Did you hear her say “Where there was no hope, now there is hope.”? That is what we are all about.
Atrial fibrillation, characterized by abnormal heart rhythm.
It produces blood clots and increases the risk of stroke fivefold. Many people with this condition need blood thinners, and require frequent tests to get the dosage right.
Rusty Asdourian and his doctors wrestled with this problem for decades. All that changed this year, when Janssen developed Xarelto, a once-a-day pill.
This guy's been through the mill. But now, he and his family have something pretty nice to celebrate.
These days, instead of making nearly daily visits to his doctors, Rusty enjoys his spare time. He told me he loves bird watching, spending time with his family, and woodcarving.
I was on the phone with Rusty recently when he told me he was carving a rose for his granddaughter. I asked him how he was doing. He put it very simply. He said, “Everything is fine. I feel very normal now.”
It's a deadly, inherited disease that affects about thirty thousand young people in the United States alone.
In kids with CF, a defective gene causes the body to produce unusually thick, sticky mucus that clogs the lungs and obstructs the pancreas. This leads to life-threatening lung infections, and blocks natural enzymes from helping the body break down and absorb food.
Joe and Kathy O’Donnell know all about this, in 1986 they lost their son Joey to Cystic Fibrosis.
They were devastated, but they fought back from their grief, determined to someday end this disease. The O’Donnells joined forces with the Cystic Fibrosis Foundation and with Vertex Pharmaceuticals.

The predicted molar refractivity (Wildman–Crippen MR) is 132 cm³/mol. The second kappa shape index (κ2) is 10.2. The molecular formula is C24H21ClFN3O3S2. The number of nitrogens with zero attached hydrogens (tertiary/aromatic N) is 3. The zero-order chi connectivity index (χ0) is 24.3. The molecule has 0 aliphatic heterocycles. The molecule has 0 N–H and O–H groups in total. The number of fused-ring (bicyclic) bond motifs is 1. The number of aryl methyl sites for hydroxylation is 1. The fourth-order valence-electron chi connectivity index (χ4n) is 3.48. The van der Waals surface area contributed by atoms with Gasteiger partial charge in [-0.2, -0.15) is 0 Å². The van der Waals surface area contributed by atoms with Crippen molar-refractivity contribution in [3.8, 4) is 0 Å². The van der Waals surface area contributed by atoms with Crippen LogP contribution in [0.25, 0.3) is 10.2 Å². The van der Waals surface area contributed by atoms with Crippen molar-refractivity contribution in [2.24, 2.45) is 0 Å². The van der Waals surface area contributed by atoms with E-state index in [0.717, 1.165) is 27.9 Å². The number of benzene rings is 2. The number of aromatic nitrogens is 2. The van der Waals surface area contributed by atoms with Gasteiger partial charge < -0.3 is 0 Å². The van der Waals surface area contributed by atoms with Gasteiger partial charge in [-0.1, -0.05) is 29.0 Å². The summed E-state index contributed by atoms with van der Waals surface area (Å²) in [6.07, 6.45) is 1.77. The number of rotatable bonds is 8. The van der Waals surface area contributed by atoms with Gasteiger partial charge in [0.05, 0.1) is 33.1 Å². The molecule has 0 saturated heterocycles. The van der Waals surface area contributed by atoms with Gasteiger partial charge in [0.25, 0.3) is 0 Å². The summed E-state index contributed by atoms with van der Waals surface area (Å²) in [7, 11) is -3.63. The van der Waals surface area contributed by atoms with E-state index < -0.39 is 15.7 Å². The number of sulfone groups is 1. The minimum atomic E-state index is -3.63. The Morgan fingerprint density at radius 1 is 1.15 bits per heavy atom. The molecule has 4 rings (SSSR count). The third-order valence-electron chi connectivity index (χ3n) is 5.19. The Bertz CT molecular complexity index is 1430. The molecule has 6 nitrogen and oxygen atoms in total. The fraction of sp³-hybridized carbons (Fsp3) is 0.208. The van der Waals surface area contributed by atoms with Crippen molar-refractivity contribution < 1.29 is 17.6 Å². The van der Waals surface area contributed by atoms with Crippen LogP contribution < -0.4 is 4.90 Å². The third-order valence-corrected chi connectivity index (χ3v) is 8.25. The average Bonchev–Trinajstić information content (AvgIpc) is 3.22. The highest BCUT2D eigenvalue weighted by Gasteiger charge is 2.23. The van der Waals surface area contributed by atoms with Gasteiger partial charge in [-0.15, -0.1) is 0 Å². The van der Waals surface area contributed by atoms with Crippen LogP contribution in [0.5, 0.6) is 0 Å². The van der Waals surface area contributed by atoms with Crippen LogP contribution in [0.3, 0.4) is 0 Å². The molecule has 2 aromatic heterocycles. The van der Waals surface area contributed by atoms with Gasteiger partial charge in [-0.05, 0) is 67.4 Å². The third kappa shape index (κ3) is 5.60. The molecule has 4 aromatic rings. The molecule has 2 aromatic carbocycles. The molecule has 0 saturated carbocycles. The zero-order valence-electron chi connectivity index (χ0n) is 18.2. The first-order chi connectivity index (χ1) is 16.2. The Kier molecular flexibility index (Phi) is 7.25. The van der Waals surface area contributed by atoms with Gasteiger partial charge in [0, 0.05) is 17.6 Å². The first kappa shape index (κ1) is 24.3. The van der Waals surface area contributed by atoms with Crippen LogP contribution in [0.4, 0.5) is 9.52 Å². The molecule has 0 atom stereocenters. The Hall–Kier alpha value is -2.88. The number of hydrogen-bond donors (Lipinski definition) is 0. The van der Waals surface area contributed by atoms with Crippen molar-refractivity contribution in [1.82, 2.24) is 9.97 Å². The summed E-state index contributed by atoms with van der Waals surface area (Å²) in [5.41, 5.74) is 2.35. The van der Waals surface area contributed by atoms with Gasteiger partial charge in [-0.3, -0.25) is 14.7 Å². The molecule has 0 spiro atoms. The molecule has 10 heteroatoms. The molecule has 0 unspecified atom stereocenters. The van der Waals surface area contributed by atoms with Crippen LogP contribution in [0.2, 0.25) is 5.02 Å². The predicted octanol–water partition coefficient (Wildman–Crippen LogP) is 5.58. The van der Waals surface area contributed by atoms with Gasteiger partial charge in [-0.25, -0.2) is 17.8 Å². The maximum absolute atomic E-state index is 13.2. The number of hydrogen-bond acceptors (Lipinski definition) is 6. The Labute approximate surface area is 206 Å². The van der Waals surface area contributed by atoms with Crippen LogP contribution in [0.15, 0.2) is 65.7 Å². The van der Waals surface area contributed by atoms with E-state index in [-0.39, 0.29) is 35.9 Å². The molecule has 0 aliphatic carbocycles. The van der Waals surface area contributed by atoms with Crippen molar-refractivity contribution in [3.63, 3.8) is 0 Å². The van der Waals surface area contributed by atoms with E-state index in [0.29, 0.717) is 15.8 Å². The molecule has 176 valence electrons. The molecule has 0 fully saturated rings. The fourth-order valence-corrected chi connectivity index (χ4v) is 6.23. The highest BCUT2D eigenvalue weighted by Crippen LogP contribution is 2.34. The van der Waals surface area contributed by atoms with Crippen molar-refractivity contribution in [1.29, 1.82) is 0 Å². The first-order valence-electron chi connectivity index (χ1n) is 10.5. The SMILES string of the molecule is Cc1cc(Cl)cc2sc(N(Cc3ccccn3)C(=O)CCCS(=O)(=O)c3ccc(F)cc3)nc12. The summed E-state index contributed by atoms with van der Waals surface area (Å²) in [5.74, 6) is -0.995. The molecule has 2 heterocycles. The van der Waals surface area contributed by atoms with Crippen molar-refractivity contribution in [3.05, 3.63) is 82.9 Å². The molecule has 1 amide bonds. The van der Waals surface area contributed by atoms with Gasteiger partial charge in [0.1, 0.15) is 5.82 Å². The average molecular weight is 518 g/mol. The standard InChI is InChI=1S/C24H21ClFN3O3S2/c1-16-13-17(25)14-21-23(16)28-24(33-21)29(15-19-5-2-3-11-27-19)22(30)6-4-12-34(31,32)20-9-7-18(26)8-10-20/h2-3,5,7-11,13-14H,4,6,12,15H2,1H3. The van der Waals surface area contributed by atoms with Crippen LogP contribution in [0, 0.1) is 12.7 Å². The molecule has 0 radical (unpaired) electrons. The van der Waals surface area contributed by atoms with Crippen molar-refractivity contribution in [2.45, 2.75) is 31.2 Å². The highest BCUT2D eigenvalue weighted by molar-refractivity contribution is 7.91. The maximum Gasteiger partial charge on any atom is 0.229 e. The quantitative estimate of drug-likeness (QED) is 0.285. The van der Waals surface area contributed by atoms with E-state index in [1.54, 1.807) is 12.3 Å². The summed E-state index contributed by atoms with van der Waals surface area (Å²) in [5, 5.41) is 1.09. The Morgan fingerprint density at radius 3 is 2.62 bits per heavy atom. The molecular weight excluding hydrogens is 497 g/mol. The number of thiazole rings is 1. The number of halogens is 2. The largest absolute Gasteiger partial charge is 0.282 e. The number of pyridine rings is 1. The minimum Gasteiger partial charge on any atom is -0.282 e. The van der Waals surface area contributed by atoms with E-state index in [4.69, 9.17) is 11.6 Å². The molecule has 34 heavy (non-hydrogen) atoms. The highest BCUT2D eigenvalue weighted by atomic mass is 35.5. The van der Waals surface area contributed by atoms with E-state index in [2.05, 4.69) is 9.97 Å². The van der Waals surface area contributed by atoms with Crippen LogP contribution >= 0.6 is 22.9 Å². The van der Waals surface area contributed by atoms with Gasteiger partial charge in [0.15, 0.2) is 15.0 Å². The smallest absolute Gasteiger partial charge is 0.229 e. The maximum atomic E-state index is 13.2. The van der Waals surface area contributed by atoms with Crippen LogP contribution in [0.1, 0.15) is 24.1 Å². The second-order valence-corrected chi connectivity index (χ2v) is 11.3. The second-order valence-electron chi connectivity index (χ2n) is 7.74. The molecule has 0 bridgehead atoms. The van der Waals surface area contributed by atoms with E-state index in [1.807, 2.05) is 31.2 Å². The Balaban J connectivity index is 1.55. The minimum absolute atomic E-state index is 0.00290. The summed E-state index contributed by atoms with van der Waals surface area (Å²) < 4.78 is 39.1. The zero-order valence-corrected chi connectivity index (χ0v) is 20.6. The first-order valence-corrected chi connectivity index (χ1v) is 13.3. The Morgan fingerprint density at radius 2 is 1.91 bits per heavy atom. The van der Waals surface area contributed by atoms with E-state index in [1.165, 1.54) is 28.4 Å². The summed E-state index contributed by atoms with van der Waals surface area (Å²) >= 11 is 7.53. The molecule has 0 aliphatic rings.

This January, their first breakthrough finally came—the FDA approved Kalydeco.
It's the first drug that targets the underlying cause of CF, a specific genetic mutation that, in some patients, triggers the disease.
So now let's meet Joe O'Donnell and a couple of really great girls, Laura and Kate Cheevers.
I'd like you to welcome Joe O’Donnell and Dr. Eric Olson from the Vertex Pharmaceuticals research team.
Let's give them a big hand.
Thank you for sharing your story with us.
You know, it feels good to celebrate our successes.
After all, they don't come easily.
But we are here to do big things.
That's why we don't give up—We can't.
Because we know how many more patients and their families are counting on us.
That's why BIO will keep knocking down policy barriers. And that's why you keep knocking down the scientific barriers.
So next year, when we meet again in Chicago, we'll have even more big things to celebrate.
More cures. More treatments.
And we will celebrate them one breakthrough and one patient at a time.
The Dons, Rons, Aimees, Renas. The Judiths, Rustys, and the Lauras and Kates.
So, on behalf of the many patients and their families who are still counting on us to do big things—Thank you.
Thank you for doing big things.